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Online Community Referrals and Commitment: How Two Aspects of Community Life Impact Member Participation

Bateman, Patrick J. (2008) Online Community Referrals and Commitment: How Two Aspects of Community Life Impact Member Participation. Doctoral Dissertation, University of Pittsburgh. (Unpublished)

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The Internet now hosts an ever-increasing collection of tools (e.g., list-servers, discussion groups, chat rooms, bulletin boards, social networking sites, and wikis) that help people connect, communicate, and collaborate. The development of these technological tools, together with the desire to capitalize on the collective efforts of like-minded individuals has led to the formation of a wide variety of online communities. While some community oriented ventures have been extremely successful (e.g., MySpace and Wikipedia), this is not the norm. Online communities are faced with significant challenges associated with attracting and maintaining a voluntary membership base - and many fail to do so. The success and failure of these communities lies in their ability to attract and maintain a membership base of users that are willing to participate. A key to attracting and retaining members is to better understand how members join, and how their relationship with the community, impact their behavior in the community. The primary purpose of this dissertation research is to propose and test different aspects of community life that links how people join the community, and the bonds they form with the community, influence their participation in the community. A secondary objective is to expand the conceptualization of participation beyond traditional "frequency of contribution" constructs, to one that incorporates a wider range of community behaviors that need to be performed by a community's members. Towards these objectives, this work examines how two different aspects of community life, joining and commitment, affect different aspects of participation, including content provision, content seeking, and informal moderation. The first study draws on literature of word-of-mouth from marketing and organizational recruiting to explain how community joining processes, specifically member referrals, can shape member participation behaviors. The second study, draws on the organizational commitment literature, to theorize how the member-community relationship impacts member participation. Data to test these models proposed in each study was collected from a large community. The community promotes itself as a "general discussion" community, with the goal of supporting social conversation amongst its members.This dissertation finds that member referrals and community commitment play an important role in members' participation within online communities. These factors exert their influences at different stages of a member's association with a community. Referrals appear to be most influential at the earliest stages of community life, facilitating the return of members after they join and the level of their participation in the short term. This may be useful in helping communities overcome initial judgments of members with respect to the potential value of the community, giving the community a chance. However, communities must also be able to develop committed members to sustain participation in the long term. The commitment that develops between a member and the community influences member's participation, with the various types of commitment (continuance, affective, normative) leading members to participate in different ways. This may be useful in helping community administrators, who face the challenge of achieving an appropriate mix of participation to maintain the quality of the member-generated content pool over time.Taken together the results of the studies presented provide a theoretical foundation for linking relational models of community engagement and content contribution models. In doing so, expands the range of behaviors that should be considered by both researchers and practitioners, and provide a foundation for richer, more powerful, and potentially more useful models of behavior in online contexts.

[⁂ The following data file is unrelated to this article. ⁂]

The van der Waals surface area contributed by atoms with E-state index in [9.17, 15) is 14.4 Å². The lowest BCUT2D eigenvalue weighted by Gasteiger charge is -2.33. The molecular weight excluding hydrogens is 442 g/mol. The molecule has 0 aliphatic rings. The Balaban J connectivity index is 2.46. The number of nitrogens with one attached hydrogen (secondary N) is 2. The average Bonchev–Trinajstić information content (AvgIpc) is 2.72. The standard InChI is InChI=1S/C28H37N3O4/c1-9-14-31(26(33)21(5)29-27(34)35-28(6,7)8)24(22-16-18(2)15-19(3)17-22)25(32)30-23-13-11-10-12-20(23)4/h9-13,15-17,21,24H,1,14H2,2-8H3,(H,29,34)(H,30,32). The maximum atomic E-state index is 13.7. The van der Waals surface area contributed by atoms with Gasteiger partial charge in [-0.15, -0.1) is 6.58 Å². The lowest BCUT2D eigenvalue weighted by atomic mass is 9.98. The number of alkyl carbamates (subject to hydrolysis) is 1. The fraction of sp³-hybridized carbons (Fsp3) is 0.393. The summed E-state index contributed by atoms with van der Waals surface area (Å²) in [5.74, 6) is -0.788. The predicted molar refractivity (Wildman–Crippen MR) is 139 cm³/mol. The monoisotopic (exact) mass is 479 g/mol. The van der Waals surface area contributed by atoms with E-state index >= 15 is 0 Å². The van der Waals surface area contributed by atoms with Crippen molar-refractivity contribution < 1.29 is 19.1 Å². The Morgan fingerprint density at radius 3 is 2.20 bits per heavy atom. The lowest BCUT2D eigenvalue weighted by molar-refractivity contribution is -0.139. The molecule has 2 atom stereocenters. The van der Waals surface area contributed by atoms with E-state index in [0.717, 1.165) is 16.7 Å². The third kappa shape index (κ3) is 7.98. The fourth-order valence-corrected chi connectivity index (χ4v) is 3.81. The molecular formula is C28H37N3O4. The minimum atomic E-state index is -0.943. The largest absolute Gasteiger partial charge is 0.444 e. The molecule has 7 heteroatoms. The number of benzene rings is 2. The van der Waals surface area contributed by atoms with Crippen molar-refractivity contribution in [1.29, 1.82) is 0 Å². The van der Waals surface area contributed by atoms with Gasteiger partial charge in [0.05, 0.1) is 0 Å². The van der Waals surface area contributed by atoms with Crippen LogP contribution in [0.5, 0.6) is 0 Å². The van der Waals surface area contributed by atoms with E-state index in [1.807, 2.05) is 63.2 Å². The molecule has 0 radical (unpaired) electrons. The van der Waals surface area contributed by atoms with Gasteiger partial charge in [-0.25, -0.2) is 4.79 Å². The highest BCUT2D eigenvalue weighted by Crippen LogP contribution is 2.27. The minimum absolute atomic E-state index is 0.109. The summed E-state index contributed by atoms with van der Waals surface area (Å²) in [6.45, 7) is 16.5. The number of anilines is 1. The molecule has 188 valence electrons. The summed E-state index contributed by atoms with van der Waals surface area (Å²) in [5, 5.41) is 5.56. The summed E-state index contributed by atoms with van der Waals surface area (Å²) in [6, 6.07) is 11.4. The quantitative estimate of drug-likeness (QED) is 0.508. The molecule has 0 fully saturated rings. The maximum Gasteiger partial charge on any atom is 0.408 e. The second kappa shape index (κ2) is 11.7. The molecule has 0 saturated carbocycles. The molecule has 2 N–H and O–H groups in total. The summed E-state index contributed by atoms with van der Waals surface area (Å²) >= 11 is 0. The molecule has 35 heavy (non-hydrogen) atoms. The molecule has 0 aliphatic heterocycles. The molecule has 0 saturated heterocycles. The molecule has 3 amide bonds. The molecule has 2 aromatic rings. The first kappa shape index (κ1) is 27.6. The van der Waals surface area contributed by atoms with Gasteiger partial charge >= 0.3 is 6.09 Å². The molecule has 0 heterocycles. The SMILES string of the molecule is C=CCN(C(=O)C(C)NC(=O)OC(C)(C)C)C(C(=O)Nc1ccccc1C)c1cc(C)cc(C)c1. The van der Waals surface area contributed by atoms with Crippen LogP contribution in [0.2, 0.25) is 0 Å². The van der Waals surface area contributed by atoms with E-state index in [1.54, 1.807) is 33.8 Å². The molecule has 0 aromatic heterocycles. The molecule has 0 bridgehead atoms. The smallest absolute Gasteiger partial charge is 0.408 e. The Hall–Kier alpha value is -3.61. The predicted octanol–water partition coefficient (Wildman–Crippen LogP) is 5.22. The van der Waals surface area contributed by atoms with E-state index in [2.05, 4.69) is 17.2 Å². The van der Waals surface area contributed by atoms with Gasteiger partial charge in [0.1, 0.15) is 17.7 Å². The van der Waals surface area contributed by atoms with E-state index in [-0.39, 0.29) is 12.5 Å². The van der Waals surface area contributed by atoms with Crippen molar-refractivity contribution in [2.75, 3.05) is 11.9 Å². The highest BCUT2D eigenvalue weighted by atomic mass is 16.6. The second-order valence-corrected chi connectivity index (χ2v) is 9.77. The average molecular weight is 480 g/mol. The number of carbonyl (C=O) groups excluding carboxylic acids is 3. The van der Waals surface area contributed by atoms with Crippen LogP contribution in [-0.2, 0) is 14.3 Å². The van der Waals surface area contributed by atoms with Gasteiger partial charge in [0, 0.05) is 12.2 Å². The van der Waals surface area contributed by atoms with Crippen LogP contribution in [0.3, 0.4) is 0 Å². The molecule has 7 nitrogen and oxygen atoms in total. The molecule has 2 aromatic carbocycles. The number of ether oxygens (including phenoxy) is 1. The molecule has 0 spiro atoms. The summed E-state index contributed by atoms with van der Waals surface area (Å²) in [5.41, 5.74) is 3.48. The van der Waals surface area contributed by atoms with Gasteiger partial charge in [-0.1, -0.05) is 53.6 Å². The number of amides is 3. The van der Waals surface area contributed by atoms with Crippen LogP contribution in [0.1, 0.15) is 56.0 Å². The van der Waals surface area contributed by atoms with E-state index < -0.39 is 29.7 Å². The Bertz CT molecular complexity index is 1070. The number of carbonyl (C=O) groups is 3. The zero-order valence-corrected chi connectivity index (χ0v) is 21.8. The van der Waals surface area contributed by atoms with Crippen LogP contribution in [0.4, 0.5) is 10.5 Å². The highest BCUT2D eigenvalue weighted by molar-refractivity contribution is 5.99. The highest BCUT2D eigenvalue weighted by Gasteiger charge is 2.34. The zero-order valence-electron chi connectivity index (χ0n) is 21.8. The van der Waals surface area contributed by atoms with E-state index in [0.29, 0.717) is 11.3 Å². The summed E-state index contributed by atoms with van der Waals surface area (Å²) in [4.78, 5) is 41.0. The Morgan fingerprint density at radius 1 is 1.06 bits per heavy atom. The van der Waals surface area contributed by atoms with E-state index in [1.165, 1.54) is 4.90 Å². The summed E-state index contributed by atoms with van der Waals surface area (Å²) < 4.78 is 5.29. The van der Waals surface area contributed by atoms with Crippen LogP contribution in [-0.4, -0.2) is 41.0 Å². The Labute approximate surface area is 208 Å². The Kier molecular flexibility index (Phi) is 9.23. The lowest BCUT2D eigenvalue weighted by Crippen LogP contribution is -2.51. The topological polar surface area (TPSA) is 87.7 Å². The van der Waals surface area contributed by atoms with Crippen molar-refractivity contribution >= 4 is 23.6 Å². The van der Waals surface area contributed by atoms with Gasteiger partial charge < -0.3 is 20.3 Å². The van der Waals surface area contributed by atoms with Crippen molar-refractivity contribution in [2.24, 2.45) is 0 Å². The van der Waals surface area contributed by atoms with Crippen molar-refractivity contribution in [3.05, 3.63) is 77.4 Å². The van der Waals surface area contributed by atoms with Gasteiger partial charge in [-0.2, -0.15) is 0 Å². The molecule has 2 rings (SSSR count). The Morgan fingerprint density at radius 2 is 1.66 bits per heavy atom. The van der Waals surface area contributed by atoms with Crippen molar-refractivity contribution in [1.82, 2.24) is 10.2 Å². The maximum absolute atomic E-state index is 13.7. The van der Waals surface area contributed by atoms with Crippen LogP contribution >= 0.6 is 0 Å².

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Item Type: University of Pittsburgh ETD
Status: Unpublished
CreatorsEmailPitt UsernameORCID
Bateman, Patrick
ETD Committee:
TitleMemberEmail AddressPitt UsernameORCID
Committee ChairButler, Brian
Committee MemberGalletta, Dennis F.galletta@katz.pitt.eduGALLETTA
Committee MemberKirsch, Laurie J.lkirsch@katz.pitt.eduLKIRSCH
Committee MemberSpring, Michael B.spring@imap.pitt.eduSPRING
Committee MemberGray, Peter
Date: 29 September 2008
Date Type: Completion
Defense Date: 23 April 2008
Approval Date: 29 September 2008
Submission Date: 24 May 2008
Access Restriction: No restriction; Release the ETD for access worldwide immediately.
Institution: University of Pittsburgh
Schools and Programs: Joseph M. Katz Graduate School of Business > Business Administration
Degree: PhD - Doctor of Philosophy
Thesis Type: Doctoral Dissertation
Refereed: Yes
Uncontrolled Keywords: commitment; contribution; conversation; lurking; online communities; online conversation; online survey; participation; posting; recruitment; referrals; virtual communities; virtual groups; virtual organizations; Web 2.0; WOM; CSCW; word-of-mouth
Other ID:, etd-05242008-110043
Date Deposited: 10 Nov 2011 19:45
Last Modified: 15 Nov 2016 13:43


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